Background: T1 mapping is often used in some clinical protocols. Existing techniques are limited in slice coverage, and/or spatial-temporal resolution, or require long acquisitions. Here we present a multi-slice inversion-recovery (IR) radial steady-state free precession (radSSFP) pulse sequence combined with a principal component (PC) based reconstruction that overcomes these limitations. Purpose: To develop a fast technique for multi-slice high-resolution T1 mapping. Study Type: Technical efficacy study done prospectively. Phantom/Subjects: IR-radSSFP was tested in phantoms, five healthy volunteers, and four patients with abdominal lesions. Field Strength/Sequence: IR-radSSFP was implemented at 3T. Assessment: Computer simulations were performed to optimize the flip angle for T1 estimation; testing was done in phantoms using as reference an IR spin-echo pulse sequence. T1 mapping with IR-radSSFP was also assessed in vivo (brain and abdomen) and T1 values were compared with literature. T1 maps were also compared with a radial IR-FLASH technique. Statistical Tests: A two-tailed t-test was used to compare T1 values in phantoms. A repeatability study was carried out in vivo using Bland-Altman analysis. Results: Simulations and phantom experiments showed that a flip angle of 20˚ was optimal for T1 mapping. When comparing single to multi-slice experiments in phantoms there were no significant differences between the means T1 values (P = 0.0475). In vivo results show that T1 maps with spatial resolution as high as 0.69 mm × 0.69 mm × 2.00 mm (brain) and 0.83 mm × 0.83 mm × 3.00 mm (abdomen) can be generated for 84 brain slices in 3 min and 10 abdominal slices in a breath-hold; T1 values were comparable to those reported in literature. The coefficients of variation from the repeatability study were 1.7% for brain and 2.5–2.7% in the abdomen. Data Conclusion: A multi-slice IR-radSSFP technique combined with a PC-based reconstruction was demonstrated for higher resolution T1 mapping. This technique is fast, motion-insensitive and yields repeatable T1 values comparable to those in literature. Level of Evidence: 2. Technical Efficacy: Stage 1. J. Magn. Reson. Imaging 2019;49:239–252.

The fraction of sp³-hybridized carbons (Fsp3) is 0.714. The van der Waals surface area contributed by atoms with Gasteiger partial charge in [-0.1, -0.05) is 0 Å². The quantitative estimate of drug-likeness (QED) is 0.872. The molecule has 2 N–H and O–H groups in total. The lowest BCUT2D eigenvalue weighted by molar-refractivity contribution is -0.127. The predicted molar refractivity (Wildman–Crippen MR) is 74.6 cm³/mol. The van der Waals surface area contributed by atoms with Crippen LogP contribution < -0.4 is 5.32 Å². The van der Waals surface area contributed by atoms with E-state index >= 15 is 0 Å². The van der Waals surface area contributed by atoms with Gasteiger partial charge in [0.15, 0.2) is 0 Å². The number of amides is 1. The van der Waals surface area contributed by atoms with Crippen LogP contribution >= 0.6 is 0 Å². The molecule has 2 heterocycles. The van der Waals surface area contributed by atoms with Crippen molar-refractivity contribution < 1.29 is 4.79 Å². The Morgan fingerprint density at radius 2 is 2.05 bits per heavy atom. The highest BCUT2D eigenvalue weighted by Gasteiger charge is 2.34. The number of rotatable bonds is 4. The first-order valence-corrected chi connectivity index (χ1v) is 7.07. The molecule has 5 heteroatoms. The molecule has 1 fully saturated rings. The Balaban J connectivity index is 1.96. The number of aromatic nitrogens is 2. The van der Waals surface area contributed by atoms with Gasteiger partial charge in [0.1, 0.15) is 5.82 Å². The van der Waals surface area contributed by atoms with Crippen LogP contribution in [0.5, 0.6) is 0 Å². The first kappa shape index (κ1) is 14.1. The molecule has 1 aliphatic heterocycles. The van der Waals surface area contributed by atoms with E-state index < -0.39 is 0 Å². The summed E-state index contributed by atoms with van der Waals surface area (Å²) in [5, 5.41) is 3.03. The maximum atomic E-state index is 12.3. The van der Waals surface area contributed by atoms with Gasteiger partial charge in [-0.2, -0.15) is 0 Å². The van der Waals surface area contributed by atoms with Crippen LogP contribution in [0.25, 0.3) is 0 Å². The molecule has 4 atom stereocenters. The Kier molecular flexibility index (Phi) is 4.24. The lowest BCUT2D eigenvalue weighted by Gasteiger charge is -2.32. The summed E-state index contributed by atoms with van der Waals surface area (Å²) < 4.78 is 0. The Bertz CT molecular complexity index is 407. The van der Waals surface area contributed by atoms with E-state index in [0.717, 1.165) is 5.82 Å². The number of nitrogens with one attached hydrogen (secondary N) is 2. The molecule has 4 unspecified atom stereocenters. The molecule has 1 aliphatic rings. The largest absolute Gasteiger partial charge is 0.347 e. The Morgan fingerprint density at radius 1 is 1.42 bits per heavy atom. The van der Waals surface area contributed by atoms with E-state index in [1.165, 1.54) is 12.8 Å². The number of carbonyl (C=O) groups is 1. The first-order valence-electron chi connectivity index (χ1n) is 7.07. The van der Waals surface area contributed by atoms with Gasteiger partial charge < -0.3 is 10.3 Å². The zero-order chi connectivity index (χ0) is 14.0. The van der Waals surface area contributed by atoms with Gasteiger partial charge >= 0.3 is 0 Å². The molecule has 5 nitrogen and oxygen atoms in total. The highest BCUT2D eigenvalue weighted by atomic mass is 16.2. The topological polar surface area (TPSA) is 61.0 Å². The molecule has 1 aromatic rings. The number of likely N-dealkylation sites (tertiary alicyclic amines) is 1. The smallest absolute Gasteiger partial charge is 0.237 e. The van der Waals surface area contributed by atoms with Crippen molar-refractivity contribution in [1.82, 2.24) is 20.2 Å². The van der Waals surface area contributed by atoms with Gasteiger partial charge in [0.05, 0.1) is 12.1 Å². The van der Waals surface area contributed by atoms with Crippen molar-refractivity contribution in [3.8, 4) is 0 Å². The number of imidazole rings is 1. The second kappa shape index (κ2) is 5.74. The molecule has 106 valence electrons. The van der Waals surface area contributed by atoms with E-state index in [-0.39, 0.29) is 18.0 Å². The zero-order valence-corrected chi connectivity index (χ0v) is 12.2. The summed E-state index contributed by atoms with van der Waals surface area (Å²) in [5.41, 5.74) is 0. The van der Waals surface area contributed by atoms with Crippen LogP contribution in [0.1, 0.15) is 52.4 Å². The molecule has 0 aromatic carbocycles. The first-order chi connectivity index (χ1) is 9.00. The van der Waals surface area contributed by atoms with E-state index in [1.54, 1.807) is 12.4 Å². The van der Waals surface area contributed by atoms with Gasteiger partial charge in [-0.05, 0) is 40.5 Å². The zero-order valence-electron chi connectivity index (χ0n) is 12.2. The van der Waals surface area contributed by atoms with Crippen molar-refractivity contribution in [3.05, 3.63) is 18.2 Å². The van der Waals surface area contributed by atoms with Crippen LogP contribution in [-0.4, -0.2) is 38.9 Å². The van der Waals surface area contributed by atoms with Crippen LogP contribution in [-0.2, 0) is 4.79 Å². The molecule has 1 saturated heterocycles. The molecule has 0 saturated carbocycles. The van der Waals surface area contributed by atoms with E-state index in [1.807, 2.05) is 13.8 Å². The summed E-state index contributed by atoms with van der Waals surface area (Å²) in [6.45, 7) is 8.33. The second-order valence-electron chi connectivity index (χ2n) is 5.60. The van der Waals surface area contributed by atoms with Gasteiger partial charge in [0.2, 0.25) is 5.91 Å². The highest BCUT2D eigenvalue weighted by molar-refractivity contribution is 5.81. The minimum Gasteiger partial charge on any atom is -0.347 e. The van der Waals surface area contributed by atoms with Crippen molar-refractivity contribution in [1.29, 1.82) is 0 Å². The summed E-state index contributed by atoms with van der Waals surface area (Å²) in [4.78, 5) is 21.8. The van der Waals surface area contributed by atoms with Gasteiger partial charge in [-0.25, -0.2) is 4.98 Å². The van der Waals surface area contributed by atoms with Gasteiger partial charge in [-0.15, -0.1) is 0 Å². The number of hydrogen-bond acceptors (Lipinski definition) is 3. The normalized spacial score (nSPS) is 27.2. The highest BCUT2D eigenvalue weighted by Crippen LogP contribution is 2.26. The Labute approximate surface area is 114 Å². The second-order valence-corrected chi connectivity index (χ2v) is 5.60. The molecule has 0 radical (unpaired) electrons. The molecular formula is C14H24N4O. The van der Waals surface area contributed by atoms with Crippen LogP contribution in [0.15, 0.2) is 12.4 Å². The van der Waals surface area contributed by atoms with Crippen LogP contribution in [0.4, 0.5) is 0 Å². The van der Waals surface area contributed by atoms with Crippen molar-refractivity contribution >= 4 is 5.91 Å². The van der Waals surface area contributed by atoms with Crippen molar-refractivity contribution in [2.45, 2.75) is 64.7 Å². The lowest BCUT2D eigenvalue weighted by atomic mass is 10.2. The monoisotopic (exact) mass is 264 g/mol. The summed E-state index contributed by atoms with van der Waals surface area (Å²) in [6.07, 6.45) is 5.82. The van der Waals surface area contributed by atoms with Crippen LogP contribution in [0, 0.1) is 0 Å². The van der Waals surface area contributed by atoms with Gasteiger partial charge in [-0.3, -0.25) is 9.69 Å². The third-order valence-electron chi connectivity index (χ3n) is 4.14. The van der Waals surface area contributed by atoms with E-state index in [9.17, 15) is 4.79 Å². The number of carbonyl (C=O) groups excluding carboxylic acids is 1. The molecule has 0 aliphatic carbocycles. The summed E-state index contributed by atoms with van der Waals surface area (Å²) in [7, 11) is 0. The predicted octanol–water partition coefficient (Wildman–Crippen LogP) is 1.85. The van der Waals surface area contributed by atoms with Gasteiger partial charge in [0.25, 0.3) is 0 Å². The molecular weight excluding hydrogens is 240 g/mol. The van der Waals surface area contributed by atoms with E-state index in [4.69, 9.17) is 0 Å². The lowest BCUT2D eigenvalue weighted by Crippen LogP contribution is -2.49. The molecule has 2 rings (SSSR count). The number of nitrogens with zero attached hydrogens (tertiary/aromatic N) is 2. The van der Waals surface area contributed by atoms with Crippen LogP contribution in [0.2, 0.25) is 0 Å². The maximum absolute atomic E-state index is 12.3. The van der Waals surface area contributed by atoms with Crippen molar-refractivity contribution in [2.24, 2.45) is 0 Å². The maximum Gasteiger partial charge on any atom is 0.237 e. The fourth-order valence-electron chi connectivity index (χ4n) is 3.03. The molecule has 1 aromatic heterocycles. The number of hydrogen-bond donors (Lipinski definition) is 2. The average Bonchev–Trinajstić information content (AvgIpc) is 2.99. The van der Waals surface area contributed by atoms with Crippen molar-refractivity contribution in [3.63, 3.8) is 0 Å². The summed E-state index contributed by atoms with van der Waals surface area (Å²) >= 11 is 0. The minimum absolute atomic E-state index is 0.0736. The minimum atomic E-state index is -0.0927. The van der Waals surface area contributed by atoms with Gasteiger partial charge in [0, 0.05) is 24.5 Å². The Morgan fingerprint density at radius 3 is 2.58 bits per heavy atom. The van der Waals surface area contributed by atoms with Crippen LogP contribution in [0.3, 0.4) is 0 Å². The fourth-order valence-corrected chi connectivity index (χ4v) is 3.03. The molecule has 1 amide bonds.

- T mapping
- compressed sensing
- radial MRI
ASJC Scopus subject areas
- Radiology Nuclear Medicine and imaging